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Jul 06

Blogathon Post 31

This is a census year and the first where Australians can fill out the census form online. The census is a statistics gathering exercise where the ABS attempts to get the various details of every single person living in Australia on the census night (which is 8 August). It’s a tremendous task. I remember a series of Full Frontal skits (which must be either 10 or 15 years ago now) where they showed a census collector popping up in the weirdest places (an Aboriginal tribe in the outback, someone lost on a desert island off the coast of northern Queensland, etc).

Filling out a census form is a legal requirement, and it is regulated by the Census and Statistics Act 1905. While it’s not illegal to fail to fill out the form, per se, the “Australian Statistician” (a person in the ABS) can direct a person (in writing) to answer any unanswered census questions (which are not optional to answer). It is a criminal offence to fail to comply with such a direction. The maximum penalty is one penalty unit (or $110)… per day (and not $100 like the census booklet says). Which makes it more expensive than failing to get your name marked off the electoral roll during elections.

In terms of privacy, each member of a household is entitled to a separate form if they want one. Your details are kept confidential, and the Australian Statistician can be whacked with a $13,200 fine and/or 2 years’ imprisonment if they divulge any information given to them (in a manner not authorised by the Act). Furthermore, a “person who is or has been the Statistician or an officer must not, at any time during the period of 99 years beginning on the Census day for a Census: (a) be required to divulge or communicate to an Agency any information that is contained in a form that is given to the Statistician or an authorised officer under section 10 in relation to that Census…”. They same exemption applies against providing such information in courts and tribunals. Therefore it sounds like census details are safe from the prying eyes of the intelligence officers at ASIO. After 99 years, we have the option of having our details released so future generations can study this generation.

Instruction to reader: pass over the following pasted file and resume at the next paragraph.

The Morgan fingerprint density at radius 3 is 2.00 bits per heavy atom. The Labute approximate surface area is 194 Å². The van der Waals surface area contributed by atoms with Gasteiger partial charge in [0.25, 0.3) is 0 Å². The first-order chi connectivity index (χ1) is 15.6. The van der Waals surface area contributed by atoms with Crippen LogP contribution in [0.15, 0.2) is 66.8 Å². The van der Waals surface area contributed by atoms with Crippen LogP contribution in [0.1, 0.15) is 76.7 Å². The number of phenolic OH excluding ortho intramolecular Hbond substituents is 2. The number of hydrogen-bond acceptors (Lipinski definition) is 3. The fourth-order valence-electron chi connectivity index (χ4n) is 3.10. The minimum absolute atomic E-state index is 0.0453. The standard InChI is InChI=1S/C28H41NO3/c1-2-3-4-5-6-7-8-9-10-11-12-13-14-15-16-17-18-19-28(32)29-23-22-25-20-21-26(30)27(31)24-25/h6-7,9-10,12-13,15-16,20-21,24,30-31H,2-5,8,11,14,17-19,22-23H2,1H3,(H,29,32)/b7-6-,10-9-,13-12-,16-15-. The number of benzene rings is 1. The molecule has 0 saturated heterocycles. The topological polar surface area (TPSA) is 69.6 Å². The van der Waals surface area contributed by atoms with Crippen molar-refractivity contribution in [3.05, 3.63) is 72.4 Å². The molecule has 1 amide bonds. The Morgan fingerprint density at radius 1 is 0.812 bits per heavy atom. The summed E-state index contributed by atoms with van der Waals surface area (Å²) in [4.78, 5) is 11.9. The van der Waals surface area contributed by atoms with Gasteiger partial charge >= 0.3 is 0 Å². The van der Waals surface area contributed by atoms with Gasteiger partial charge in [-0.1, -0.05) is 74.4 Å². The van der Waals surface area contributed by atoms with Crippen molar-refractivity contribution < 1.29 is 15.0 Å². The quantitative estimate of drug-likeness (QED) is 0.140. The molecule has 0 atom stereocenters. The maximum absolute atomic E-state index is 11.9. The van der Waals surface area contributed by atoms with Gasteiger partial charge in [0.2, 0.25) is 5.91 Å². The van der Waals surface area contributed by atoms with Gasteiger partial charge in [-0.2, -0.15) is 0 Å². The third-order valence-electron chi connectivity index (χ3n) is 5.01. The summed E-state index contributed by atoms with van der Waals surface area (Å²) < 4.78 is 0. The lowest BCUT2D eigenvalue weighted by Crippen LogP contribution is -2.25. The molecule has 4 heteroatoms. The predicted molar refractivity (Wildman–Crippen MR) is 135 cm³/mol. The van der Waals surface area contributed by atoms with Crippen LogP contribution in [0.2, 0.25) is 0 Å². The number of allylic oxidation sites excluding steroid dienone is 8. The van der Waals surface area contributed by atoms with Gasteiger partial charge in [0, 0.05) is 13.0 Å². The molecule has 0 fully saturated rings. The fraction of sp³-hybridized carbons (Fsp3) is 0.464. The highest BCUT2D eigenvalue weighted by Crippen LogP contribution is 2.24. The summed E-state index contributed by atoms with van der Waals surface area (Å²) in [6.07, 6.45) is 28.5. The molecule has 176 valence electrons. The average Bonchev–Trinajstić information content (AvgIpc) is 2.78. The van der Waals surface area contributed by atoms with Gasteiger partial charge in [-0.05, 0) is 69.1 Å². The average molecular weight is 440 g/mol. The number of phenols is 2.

There are a few interesting things I’ve noted about this year’s questions. Question 12 asks country of birth, and the options are Australia, England, NZ, Italy, Viet Nam, Scotland, Greece and Other. It’s logical to assume that these countries reflect the most frequently selected options. (Also interesting is that they’ve decided to spell Viet Nam in two words, like it’s done natively. Vietnamese used to be written in Chinese characters before a missionary romanicised their language. Therefore, Vietnam actually is two words, but when it’s Anglicised, it’s normally written as a single word – just as how “China” is the Anglicised version of China, which is written as two Chinese characters which, when translated, have nothing to do with the word “China”.)

Question 19 asks about religion. It’s an optional question, as always. In the examples of ‘Other’ religions, one example specified is “Salvation Army”. I wasn’t aware it was a religion. In the last census, over 70,000 Star Wars fans decided to write “Jedi” as an answer. However, their ploy failed and the ABS refused to recognise “Jedi” as a religion.

Finally, I think question 59 is new: “Can the Internet be accessed at this dwelling?”